A package delivered from Huanggang, central China's Hubei Province to Changsha in Hunan on Monday, crossed the 80 billion mark of the total number of packages delivered in the country, and also broke the record of 63.5 billion last year, according to the State Post Bureau.
Receiving delivered packages or "kuaidi" in Chinese, is what many eagerly anticipate after the annual "Double Eleven" shopping frenzy, but few know the economic impact of the humble package.
After a short plunge in January due to the COVID-19 outbreak, the express delivery industry bounced back in February. In the second quarter of the year, the industry saw a growth of 30 percent.
Workers of a delivery company are sorting packages in Longli Country, Guizhou Province, December 12, 2020. /CFP
During the lockdown in the first quarter, the delivery network served as the artery of the country by transporting pandemic containment supplies, as well as materials to those in need. At least 13 delivery companies joined in the two green tunnels opened for supply delivery to Wuhan City, the former hotspot.
Data show that at least 87,500 vehicles and 779 cargo flights delivered 44.4 tonnes of epidemic prevention supplies when China was making all-out efforts to put out the outbreak in Wuhan.
On September 10, the volume of package delivered across the country reached 50 billion, and in the following three months, the average monthly growth reached a record of 10 billion – a reflection of the gradual economic recovery of the country.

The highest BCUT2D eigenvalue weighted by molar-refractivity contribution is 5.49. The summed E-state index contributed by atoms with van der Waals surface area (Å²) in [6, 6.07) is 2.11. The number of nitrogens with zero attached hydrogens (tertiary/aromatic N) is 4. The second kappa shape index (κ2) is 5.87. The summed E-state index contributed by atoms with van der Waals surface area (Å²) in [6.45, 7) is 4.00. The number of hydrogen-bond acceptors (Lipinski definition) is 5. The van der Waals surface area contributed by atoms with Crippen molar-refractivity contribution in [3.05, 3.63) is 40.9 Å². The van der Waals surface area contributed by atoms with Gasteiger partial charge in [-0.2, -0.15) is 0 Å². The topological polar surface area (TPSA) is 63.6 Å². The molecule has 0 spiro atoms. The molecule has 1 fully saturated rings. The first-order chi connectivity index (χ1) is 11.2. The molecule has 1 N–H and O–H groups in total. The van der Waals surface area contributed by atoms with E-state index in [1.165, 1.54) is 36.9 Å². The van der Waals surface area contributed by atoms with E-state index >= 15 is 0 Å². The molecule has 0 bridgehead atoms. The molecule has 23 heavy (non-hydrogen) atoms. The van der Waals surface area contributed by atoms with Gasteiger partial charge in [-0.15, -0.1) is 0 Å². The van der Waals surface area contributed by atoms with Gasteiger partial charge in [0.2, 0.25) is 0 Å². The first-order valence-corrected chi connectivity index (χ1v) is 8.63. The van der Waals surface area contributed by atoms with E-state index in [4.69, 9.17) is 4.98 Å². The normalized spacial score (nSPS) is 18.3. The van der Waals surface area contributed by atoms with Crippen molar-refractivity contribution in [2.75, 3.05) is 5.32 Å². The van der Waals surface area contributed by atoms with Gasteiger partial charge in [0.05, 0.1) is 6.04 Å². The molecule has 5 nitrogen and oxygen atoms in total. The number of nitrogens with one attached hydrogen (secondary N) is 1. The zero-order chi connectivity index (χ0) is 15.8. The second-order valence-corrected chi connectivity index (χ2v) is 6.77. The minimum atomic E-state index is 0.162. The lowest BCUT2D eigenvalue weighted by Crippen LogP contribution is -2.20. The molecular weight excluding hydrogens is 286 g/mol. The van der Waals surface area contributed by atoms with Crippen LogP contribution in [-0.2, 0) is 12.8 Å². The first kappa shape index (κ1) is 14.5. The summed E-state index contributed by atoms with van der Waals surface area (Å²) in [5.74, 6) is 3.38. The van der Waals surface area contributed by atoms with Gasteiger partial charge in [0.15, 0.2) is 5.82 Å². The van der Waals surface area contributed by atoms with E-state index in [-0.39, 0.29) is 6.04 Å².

Deliverymen are waiting for residents to claim their packages in Beijing, September 29, 2017. /CFP
According to the State Post Bureau, the delivery service industry has already shaken off the impact of the pandemic, and has been growing by 300 million pieces every day on average. Its services cover at least 400 million people daily. And a total of 4 million deliverymen have been running across villages, towns and cities within the country.
The growth of the delivery network is mainly due to the e-commerce boom in China, especially in third- and fourth-tier cities, and the vast rural markets, said the State Post Bureau.
China now has a network covering both urban and rural areas, and during the past five years, the total volume of business and packages delivered in the country have both doubled, outpacing the rest of the world.
A group of deliverymen join in the parade during the National Day holiday in Beijing, October 1, 2019. /CFP
The Chinese package volume in the delivery industry has exceeded the total sum of the U.S., Japan and Europe, contributing more than 50 percent of the world's total. Meanwhile, the industry creates at least 200,000 new jobs every year. And its high efficiency has in turn boosted e-commerce, with its annual retail turnover exceeding 10 trillion yuan ($1.53 trillion).
As the delivery industry expands to link up the agriculture and manufacturing industries better, it has now created a two-way circulation channel for those industries.
In the first 11 months of the year, the total value of products entering rural markets directly from the manufacturing industry, and the flow of agricultural products into towns exceeded 1.7 trillion yuan ($260 billion), according to the State Post Bureau.